In Africa, the strategic report notes, the U.S. will “develop new relationships to address significant terrorist threats that threaten U.S. interests” and “limit the malign influence of non-African powers.” (The dominant non-African power in Africa is China.)

Not coincidently, President Tshisekedi touched on every one of these points during his visit to the U.S. At the Council on Foreign Relations, Tshisekedi lambasted his predecessor and nominal ally Kabila. Further, Tshisekedi claimed he would make a clean break from the previous dictatorial regime by rooting out the systematic corruption that has stunted the DRC’s economic growth, calling the U.S. an ideal partner to attract foreign investment. Specifically, he listed uranium, cobalt and niobium as strategic mineral reserves that are of great interest to the U.S.

Militarily, Tshisekedi alluded to the U.S.’s foreign policy power pivot. He told the Council that in today’s world of global competition and globalization, the U.S. needs a strategic partner in the heart of Africa. As if he was directly reading from the National Defense Strategy report, Tshisekedi asserted that the DRC was ready to become a member of the global coalition against terrorism. He continued to emphasize these key points in meetings throughout the week.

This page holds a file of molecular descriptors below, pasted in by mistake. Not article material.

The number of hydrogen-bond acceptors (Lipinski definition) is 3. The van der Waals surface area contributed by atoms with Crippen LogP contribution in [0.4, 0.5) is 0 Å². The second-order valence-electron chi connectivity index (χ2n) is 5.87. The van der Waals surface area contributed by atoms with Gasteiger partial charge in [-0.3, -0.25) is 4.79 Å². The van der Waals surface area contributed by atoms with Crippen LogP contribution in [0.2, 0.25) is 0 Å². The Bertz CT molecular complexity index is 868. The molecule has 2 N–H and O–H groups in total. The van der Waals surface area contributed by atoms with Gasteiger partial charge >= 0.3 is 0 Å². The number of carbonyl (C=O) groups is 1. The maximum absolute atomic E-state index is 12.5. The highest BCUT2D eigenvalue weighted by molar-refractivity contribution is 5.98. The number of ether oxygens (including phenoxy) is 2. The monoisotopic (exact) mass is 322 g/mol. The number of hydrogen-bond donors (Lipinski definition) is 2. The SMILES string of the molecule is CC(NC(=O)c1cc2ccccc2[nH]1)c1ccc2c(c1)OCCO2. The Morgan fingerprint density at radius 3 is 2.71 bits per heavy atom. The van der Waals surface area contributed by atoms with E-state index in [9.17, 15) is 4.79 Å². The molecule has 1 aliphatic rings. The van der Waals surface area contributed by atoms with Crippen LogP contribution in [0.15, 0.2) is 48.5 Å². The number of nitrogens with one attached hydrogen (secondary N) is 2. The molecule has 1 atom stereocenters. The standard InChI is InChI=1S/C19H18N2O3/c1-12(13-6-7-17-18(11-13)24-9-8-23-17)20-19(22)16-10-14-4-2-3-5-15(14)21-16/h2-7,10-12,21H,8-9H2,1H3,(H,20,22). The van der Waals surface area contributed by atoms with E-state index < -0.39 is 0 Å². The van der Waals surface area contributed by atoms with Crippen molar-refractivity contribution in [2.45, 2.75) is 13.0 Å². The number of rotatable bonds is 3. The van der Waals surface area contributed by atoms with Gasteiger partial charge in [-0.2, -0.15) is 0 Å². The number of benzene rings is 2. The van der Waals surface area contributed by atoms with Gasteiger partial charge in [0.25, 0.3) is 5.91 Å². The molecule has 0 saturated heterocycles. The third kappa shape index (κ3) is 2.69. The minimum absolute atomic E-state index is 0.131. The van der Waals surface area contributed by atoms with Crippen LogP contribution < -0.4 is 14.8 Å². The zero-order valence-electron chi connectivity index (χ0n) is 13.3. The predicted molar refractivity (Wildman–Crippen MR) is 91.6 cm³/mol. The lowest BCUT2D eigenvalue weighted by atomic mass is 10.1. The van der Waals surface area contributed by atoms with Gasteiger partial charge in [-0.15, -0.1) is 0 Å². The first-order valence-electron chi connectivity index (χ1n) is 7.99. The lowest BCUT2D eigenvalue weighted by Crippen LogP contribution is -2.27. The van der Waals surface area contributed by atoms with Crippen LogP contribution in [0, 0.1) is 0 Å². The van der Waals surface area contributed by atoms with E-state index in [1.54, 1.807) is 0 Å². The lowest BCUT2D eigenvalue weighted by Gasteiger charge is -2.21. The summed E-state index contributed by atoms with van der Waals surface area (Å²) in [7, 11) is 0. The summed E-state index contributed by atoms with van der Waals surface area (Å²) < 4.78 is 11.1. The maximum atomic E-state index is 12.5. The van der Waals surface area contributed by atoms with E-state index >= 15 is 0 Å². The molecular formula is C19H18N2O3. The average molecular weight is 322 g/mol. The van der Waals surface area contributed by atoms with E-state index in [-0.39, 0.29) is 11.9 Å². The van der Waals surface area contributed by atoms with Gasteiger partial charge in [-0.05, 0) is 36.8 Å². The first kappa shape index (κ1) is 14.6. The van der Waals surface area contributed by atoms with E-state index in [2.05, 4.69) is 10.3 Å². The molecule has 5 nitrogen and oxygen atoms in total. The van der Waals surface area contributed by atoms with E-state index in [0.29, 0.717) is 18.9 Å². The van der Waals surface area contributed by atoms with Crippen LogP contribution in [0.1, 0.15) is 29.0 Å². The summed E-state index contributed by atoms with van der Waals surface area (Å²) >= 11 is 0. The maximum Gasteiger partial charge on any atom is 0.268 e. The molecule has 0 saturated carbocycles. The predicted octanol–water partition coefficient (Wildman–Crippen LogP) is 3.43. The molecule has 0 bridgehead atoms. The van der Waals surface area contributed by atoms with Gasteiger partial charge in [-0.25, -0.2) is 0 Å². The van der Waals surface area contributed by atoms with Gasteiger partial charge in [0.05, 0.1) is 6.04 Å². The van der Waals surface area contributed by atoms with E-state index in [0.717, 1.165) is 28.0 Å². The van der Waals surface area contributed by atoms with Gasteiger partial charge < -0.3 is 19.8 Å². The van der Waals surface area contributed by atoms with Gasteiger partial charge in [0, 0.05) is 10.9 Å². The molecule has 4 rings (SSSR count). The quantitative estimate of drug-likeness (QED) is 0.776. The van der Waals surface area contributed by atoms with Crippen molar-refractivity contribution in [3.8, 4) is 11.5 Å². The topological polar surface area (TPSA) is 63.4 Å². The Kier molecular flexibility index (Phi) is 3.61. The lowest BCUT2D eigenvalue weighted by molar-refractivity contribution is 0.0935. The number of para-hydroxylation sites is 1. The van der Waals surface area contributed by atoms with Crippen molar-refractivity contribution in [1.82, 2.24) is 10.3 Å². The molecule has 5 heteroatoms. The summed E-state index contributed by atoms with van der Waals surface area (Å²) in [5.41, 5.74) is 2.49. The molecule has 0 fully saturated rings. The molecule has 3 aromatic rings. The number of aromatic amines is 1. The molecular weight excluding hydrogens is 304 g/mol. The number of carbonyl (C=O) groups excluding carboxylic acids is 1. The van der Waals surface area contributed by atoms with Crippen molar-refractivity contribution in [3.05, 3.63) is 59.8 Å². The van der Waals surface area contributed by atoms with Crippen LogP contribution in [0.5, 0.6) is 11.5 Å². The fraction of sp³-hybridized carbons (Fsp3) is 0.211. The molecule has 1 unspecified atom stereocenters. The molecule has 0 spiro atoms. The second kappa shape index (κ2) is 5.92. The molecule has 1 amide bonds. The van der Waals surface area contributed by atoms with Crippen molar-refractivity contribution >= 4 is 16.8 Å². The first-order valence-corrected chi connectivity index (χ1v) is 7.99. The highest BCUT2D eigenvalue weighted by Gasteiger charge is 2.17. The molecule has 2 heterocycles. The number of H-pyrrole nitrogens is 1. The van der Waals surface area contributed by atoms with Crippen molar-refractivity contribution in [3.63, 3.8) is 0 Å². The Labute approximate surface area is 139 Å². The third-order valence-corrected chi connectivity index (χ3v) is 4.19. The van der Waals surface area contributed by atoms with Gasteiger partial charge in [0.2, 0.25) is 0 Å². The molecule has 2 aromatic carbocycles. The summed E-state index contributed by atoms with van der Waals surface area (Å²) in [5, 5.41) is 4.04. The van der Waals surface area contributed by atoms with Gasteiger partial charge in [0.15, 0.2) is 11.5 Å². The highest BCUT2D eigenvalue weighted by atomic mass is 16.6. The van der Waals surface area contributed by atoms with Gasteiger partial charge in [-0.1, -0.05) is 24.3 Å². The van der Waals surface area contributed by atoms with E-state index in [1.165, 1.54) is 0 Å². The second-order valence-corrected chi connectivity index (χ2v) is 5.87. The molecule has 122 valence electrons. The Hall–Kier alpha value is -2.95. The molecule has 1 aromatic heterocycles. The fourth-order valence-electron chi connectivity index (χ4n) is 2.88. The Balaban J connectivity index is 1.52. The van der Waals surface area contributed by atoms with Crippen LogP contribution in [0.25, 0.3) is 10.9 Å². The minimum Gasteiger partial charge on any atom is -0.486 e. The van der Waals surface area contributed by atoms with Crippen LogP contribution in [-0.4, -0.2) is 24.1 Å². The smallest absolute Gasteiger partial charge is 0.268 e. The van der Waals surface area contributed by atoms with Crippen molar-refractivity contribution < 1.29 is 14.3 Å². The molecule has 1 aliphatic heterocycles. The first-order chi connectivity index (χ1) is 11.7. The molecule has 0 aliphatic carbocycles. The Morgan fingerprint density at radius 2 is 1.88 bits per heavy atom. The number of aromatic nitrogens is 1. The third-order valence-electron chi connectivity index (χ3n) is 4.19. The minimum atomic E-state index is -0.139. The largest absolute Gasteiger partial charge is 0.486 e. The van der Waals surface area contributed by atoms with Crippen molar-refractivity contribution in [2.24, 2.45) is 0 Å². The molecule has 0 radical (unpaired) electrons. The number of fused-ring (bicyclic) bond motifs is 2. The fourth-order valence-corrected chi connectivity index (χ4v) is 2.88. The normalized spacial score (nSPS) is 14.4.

In recognizing and welcoming Tshisekedi’s electoral “victory,” the United States has an opportunity to chip away at former President Kabila’s hidden power structure in the DRC. Although the U.S. had endorsed Kabila’s previous fraudulent victory in 2011 (to the displeasure of Kabila’s rival, Tshisekedi’s father, Etienne Tshisekedi) and ignored Kabila’s corruption in 2006, it looks like Kabila has worn out his welcome in the West.

His continued violence against the Congolese population was eventually too much to ignore. His regime, overseeing the cover-up (and possible killing) of United Nations observers, too brazen. Mass graves can be overlooked when American interests are met, but not when your rule isn’t meeting U.S. interests. For the U.S., Kabila was an ally of necessity and convenience.